Il Mausoleo di Alicarnasso Inv. 1890 n. 5974
Le Mura di Babilonia Inv. 1890 n. 5973
Il Colosseo Inv. 1890 n. 8085
Il tempio di Diana a Efeso Inv. 1890 n. 5546
Le Piramidi d'Egitto Inv. 1890 n. 5547
Il Colosso di Rodi Inv. 1890 n. 5975
La Statua di Zeus a Olimpia Inv. 1890 n. 8084
Il Mausoleo di Alicarnasso Inv. 1890 n. 5974Le Mura di Babilonia Inv. 1890 n. 5973Il Colosseo Inv. 1890 n. 8085Il tempio di Diana a Efeso Inv. 1890 n. 5546Le Piramidi d'Egitto Inv. 1890 n. 5547Il Colosso di Rodi Inv. 1890 n. 5975La Statua di Zeus a Olimpia Inv. 1890 n. 8084

The Seven Wonders of the World

Bernard Rantwyck (Flanders, active c. 1573 - 1596)
Oil on wood
36x47 cm
1890 nn. 5974, 5973, 8085, 5546, 5547, 5975, 8084

Little is known about Bernard Rantwyck, the author of the series of the Seven Wonders of the World, except that he was born in Nijmegen, on an unknown date, and moved to Italy between the late 16th and early 17th century. In the last three decades of the 16th century he was particularly active in Siena where he worked for the Chigi and Piccolomini families, but he was also documented in Rome in 1596.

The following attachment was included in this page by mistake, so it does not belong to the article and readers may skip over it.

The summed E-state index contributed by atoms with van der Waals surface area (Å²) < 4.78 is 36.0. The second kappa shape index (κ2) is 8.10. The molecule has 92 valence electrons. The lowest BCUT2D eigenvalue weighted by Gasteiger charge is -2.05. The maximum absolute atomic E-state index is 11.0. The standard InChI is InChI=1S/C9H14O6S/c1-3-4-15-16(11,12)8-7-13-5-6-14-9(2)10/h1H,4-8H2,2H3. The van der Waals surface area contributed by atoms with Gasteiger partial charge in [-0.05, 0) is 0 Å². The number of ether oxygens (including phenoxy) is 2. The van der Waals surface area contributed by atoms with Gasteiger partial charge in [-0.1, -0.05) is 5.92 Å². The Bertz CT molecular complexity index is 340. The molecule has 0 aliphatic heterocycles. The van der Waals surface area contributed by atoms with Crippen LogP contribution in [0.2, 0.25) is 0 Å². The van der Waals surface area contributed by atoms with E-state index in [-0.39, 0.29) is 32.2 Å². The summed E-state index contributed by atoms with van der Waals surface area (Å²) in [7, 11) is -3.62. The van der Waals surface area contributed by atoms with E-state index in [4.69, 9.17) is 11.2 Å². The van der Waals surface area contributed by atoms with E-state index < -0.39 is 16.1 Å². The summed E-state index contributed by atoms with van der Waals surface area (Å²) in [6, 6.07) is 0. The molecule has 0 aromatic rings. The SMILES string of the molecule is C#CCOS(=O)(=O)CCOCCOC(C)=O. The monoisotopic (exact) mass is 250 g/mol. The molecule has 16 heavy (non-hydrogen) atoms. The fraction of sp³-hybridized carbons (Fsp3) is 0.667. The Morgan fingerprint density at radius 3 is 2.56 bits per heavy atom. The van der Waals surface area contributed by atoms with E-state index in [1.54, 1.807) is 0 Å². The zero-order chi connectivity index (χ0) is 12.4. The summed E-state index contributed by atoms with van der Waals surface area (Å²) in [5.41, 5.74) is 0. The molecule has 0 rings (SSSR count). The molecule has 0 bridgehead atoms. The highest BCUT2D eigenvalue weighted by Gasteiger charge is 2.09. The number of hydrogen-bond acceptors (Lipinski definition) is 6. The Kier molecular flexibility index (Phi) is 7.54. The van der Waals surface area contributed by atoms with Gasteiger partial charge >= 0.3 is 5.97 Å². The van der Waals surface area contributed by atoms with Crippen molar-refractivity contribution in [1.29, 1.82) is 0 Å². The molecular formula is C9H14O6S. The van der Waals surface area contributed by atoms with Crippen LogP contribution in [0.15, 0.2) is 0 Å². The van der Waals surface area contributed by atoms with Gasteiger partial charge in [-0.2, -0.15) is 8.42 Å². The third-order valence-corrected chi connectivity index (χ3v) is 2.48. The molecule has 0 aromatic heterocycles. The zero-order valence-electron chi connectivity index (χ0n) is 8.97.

The inscription on the façade of the Door of Semiramis, represented in the painting of the Walls of Babylon, dates the tablets back to 1611. The Medici family probably commissioned the series to the painter.

These paintings are a pictorial transposition of the Maarten Van Heemskerck’s designs for the engravings by Philip Galle in 1572, which had enormous impact as the first figurative translation of this ancient literary subject. The latin verses at the bottom of the engravings were composed by the humanist scholar, Hadrianus Junius. In 1572 he published the Epigrams of Martial, in which he mentioned an eighth wonder, the Coliseum, that is found in both series, while The Lighthouse of Alexandria is only found in the engraving series. Rantwyck mainly follows the prototypes, however he changes certain aspects to render the fantasy-like atmosphere. He arranges the seven monuments in prominent positions within the general organization of the paintings. Moreover he adds episodes from the history of the monuments themselves through the presence of main characters, ‘macchiette’ (figurines) and an enchanting landscape.

The Mausoleum at Halicarnassus Inv. 1890 n. 5974

The Walls of Babylon Inv. 1890 n. 5973

The Coliseum Inv. 1890 n. 8085

The Temple of Arthemis at Ephesus Inv. 1890 n. 5546

The Pyramids in Egypt Inv. 1890 n. 5547

The Colossus of Rhodes Inv. 1890 n. 5975

The Statue of Zeus at Olympia Inv. 1890 n. 8084